In the early years of the twentieth century it was L’Inconnue de la Seine, the Unknown Woman of the Seine. Nobody knew who this beautiful young woman was. She had been dragged from the river in the eighteen-nineties. In the morgue a plaster-cast was made of her face because it was slightly smiling like the Mona Lisa. ‘The smile was deceptive as though she knew’, Rilke mythologized her. Her identity preoccupied Paris, as Jack the Ripper’s did London. She inspired speculation from spiritualists (including William James), detective writers (Arthur Conan Doyle, Rex Carlo), literary men (Nabokov, Romain Gary). Souvenir shops sold her death mask. Every sitting room with pretensions in Paris had one hanging on the wall.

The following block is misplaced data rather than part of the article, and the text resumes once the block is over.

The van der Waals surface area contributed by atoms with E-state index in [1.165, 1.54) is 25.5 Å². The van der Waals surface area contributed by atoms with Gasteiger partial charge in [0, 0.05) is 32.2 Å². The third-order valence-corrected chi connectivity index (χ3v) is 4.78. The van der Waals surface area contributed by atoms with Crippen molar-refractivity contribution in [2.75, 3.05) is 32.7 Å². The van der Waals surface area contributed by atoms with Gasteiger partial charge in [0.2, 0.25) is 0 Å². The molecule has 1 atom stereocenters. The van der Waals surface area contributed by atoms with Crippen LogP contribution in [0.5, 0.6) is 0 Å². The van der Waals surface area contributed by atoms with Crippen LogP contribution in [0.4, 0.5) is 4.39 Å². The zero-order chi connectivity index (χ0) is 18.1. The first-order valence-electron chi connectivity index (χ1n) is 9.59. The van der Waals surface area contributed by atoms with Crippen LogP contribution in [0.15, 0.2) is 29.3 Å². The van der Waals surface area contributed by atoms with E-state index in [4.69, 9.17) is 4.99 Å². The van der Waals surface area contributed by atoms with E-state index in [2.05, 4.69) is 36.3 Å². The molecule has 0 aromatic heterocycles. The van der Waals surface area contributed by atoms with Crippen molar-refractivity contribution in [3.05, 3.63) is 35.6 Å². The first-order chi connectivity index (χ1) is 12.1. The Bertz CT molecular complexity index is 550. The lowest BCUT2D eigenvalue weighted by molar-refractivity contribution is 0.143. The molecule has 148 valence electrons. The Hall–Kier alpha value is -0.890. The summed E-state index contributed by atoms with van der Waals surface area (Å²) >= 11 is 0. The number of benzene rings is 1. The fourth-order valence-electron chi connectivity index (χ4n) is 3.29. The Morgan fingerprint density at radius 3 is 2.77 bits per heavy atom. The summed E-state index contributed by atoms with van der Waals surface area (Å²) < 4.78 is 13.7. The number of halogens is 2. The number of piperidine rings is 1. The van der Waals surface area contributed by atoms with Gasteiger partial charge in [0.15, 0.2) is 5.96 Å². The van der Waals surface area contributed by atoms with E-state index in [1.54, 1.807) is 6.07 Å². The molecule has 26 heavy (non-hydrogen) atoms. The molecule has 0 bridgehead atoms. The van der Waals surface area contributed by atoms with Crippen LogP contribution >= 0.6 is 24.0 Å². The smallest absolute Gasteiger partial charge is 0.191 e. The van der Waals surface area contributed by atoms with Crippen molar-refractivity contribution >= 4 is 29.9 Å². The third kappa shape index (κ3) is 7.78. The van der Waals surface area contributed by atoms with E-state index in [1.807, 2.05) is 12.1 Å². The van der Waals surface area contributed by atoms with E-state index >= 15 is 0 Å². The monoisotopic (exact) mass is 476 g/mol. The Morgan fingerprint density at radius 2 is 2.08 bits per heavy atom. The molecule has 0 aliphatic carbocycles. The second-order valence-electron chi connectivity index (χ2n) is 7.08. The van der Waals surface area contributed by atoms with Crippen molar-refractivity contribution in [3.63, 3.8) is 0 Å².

French schoolboys like Albert Camus dreamed about L’Inconnue. She was ‘the lovely woman who stooped to folly and found too late that men betray’. The legend that people wanted to believe was that she was a tableau vivant artiste in the Funambules theatre, who had an affair with a wealthy married Parisian called Roland Vittes. Vittes, it was said, was blackmailed by a famous criminal, Louis Aragon (no relation to the Parisian novelist, who wrote a book about L’Inconnue, Aurelien, in 1944), and to save all concerned she drowned herself. A less romantic explanation was that the master hoaxer Alexandre Marius Jacob (1879-54) faked a pretty girl’s death mask and sold the idea to a knick-knack manufacturer in Paris. This version does not hold up, since Jacob, a Houdini of other people’s identities, and money, did not claim the hoax, to make a killing with his memoirs.